We have collected these notices in order to give a more complete illustration of so singular and interesting a character as that formed by the union of the rude and bloodthirsty barbarian with the bustling trafficker. It is an exhibition of the savage mind in a new guise. We have only to add, with regard to Pomaree, that it appears by other authorities, as well as by the notice we find in Rutherford, that he was in the habit of making very devastating excursions occasionally to the southern part of the island. When Cruise left New Zealand in 1820, he had been away on one of these expeditions nearly a year, nor was it known exactly where he had gone to. The people about the mouth of the Thames said they had seen him since he left home, but he had long ago left their district for one still farther south. The last notice we find of him, is in a letter from the Rev. H. Williams, in the “Missionary Register” for 1827, in which it is stated, that he had a short time before fallen in battle, having been cut to pieces, with many of his followers, by a tribe on whom he had made an attack.
This event, of the circumstances of which Dillon was furnished with a particular account by some of the near relations of the deceased chief, took place in the southern part of the island.
[Footnote BC: This is one of the discrepancies in Rutherford’s narrative. Taranaki is a district on the West Coast of the North Island, and is about 150 miles from Cook Strait.]
[Footnote BD: Otago is a large province in the southern part of the South Island, 300 miles from the Strait. Rutherford probably refers to Takou, a Wairarapa chief, who was connected with the Ngai-Tahu of Otago.]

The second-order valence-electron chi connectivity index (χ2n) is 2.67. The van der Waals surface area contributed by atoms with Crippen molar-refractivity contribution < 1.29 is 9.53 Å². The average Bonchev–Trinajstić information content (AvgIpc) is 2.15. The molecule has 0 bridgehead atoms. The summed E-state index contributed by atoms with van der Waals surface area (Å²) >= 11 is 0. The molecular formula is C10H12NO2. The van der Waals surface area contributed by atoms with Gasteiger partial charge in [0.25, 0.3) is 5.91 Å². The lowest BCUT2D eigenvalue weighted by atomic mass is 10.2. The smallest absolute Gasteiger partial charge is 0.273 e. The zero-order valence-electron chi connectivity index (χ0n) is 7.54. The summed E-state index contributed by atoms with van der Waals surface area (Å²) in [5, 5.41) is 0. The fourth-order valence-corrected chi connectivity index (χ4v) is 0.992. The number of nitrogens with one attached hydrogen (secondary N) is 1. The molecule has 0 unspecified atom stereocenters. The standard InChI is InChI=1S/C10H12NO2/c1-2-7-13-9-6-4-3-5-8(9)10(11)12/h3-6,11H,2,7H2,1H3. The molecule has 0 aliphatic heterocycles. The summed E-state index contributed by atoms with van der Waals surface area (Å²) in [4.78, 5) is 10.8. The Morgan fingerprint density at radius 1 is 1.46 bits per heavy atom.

[Footnote BE: It is supposed that the man was “Jim the Maori,” the latter word being wrongly spelt “Moury” in the manuscript of Rutherford’s story. The man’s real name was James Caddell. He was an Englishman by birth, and lived amongst the Maoris so long that he became one of them, adopting their customs and ideas. Those who have investigated his case believe that he belonged to the “Sydney Cove,” a sealer, which sailed in New Zealand waters. Near the South Cape, a boat from a sealer was captured by the Maoris, and all the members of the crew except Caddell were killed and eaten. Caddell, according to his own account, was saved by running to a chief and touching his mat. He was sixteen years of age then. He married a chief’s daughter, and became a Maori in all respects except colour. He was captured by Captain Edwardson, of the “Snapper,” and was taken to Sydney, where he seems to have paraded as a savage chief. While he was with the Maoris, he almost forgot the English language, and found much difficulty in making himself understood by Captain Edwardson.]
[Footnote BF: Mr. Kendal was one of the missionaries who went to New Zealand with Marsden when missionary work in the country was begun.]